Then, the author examines how the number, area ratio and maximum depth of the dimples affect lubrication performance when cylindrical dimples are textured on the surface of bearing pad 3. Figure 5 records the variation in dimensionless loadcarrying capacity W with the circumferential number m3 and the axial number n3 of the dimples. It can be seen that the dimensionless loadcarrying capacity W increases firstly and then decreases as the circumferential number m3 and the axial number n3 of the dimples keep growing. The maximum value of W appears when the circumferential number m3 is 6 and the axial number n3 is 4.
Figure 5. Dimensionless loadcarrying capacity W vs. circumferential number m3 and axial number n3 when cylindrical dimples are textured on bearing pad 3
Figure 6. Dimensionless loadcarrying capacity W vs. area ratio s when cylindrical dimples are textured on bearing pad 3
The variation in dimensionless loadcarrying capacity W with the area ratio s is displayed in Figure 6 when cylindrical dimples are textured on bearing pad 3, the circumferential number m3 is 6, the axial number n3 is 4, and the maximum depth hd is 300 μm. It is seen that the dimensionless load carrying capacity W increases firstly and then decreases with the growth of the area ratio s. The trend is more obvious at large bearing eccentricities. The reason is that the wedge effect of the bearing is more significant when the eccentricity ratio is larger. The optimal area ratio s is put at 0.5, corresponding to the maximum dimensionless loadcarrying capacity W.
Figure 7. Dimensionless loadcarrying capacity W vs. maximum depth hd when cylindrical dimples are textured on bearing pad 3
The variation in dimensionless loadcarrying capacity W with maximum depth hd is presented in Figure 7 when cylindrical dimples are textured on bearing pad 3, the circumferential number m3 is 6, the axial number n3 is 4, and the area ratio s is 0.5. It is obvious that the dimensionless loadcarrying capacity W increases firstly and then decreases as the maximum depth hd is further deepened. The phenomenon is attributable to the fact that: although the dynamic pressure effect increases with depth, it will be reduced as fluid backflow occurs when the depth is too large. Corresponding to the maximum dimensionless loadcarrying capacity W, the maximum depth hd is 300 μm.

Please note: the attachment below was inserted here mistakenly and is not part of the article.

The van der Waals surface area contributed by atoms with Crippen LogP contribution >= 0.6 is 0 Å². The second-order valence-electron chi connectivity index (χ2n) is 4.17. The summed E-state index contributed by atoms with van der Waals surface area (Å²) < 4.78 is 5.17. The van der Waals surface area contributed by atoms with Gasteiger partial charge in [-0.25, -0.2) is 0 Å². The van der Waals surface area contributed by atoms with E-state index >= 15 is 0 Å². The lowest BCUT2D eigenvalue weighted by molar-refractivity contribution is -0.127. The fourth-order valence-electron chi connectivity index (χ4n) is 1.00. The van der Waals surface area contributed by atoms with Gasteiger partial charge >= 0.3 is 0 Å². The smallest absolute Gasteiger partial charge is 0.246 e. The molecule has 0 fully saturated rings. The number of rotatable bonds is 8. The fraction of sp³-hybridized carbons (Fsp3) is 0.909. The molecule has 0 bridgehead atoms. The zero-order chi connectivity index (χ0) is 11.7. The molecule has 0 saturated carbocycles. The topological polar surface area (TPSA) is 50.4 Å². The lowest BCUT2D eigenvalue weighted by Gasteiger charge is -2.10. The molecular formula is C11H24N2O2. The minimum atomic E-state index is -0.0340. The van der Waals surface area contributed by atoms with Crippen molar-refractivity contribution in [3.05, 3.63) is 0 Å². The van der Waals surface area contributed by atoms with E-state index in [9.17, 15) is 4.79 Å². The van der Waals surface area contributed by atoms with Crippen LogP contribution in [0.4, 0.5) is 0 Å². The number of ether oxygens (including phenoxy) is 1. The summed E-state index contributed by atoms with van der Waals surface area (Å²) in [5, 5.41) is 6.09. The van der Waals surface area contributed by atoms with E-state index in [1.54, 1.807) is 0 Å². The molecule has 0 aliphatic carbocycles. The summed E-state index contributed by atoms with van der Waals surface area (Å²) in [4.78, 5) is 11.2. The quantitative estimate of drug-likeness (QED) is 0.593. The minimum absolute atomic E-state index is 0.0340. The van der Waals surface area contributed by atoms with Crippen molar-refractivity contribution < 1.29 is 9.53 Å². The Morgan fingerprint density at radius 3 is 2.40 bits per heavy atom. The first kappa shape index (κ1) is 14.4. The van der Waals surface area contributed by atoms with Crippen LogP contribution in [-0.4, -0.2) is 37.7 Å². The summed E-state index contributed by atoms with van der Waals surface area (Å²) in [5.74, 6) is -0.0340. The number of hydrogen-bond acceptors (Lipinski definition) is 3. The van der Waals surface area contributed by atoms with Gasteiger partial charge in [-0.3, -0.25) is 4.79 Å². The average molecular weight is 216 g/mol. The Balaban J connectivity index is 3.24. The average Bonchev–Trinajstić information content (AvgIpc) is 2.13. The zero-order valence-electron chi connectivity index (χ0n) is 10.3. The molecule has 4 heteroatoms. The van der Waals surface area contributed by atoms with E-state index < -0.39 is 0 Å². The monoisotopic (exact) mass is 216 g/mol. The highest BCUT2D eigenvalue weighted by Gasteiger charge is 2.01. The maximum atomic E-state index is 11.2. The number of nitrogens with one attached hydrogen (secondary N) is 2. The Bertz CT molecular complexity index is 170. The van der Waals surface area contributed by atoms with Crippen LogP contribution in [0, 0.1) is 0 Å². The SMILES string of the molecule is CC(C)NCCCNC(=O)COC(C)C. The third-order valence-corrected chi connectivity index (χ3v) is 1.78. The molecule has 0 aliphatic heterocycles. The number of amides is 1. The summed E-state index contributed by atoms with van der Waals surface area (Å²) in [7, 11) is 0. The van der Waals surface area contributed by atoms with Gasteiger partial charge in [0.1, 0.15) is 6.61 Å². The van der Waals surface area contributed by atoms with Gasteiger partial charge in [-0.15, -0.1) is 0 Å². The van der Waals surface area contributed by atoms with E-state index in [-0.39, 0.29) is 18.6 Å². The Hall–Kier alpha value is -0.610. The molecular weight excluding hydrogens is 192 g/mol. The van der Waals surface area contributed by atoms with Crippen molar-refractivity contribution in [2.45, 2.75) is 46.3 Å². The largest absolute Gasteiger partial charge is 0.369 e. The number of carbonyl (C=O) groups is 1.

This paper presents a hydrodynamic lubrication model for the dimpletextured journal bearing with axial grooves based on the mass conservative JFO cavitation boundary condition and the Reynolds equation. On this basis, the effect of the dimple shape, location and geometric parameters on the load carrying capacity is investigated at various eccentricities. The conclusions are listed below.
Compared with the nontextured bearings, the dimple textured journal bearing with axial grooves boasts greater dimensionless loadcarrying capacity, especially when the dimples are textured on pad 3. The maximum dimensionless loadcarrying capacity can be obtained with the micro cylindrical dimples of area density s=0.5, maximum depth hd=300 μm, circumferential number m3= 6, and axial number n3= 4.
The dimensionless loadcarrying capacity increases firstly and then decreases with the increase of maximum depth, area density, circumferential number, and axial number of the micro cylindrical dimples.
The author gratefully acknowledges the Science and Technology Program of China’s Shaanxi Province (Industrial Key Technologies R&D Program, Grant, No. 2013K0814), the Education Department of China’s Shaanxi Provincial Government (Science and Technology Development Plan, Grant, No. 16JK1041, 16JK1044), the Science and Technology Program of Baoji University of Arts and Sciences (No. ZK16006) for the research grant.
B 
width of the bearing 
c 
radial clearance 
D 
diameter of the bearing 
e 
eccentricity 
F 
dimensionless oilfilm force 
H 
dimensionless oil film thickness 
h 
maximum depth 
ht 
oil film thickness 
I 
side length 
m 
circumferential number 
n 
axial number 
R 
radius 
r 
radius 
s 
area ratio 
p 
dimensionless pressure 
p 
oil film pressure, N. m2 
v 
velocity, m. s1 
W 
dimensionless loadcarrying capacity 
Greek symbols 

a 
pad angle 
b 
initial position angle 
ε 
eccentricity ratio 
λ 
dimensionless axial coordinate 
ζ 
axial groove width angle 
θ 
offset angle 
μ 
oil film dynamic viscosity 
ρ 
oil film density, kg. m3 
f 
oil film position from the negative direction of Y axis 
φ 
oil film position from offset line 
ω 
angular speed of the journal, rad.s1 
ψ 
clearance ratio 
Ω 
oil film region 
Subscripts 

b 
bearing 
c 
cavitation 
d 
dimple 
i 
bearing pad number 
n 
normal vector 
o 
atmospheric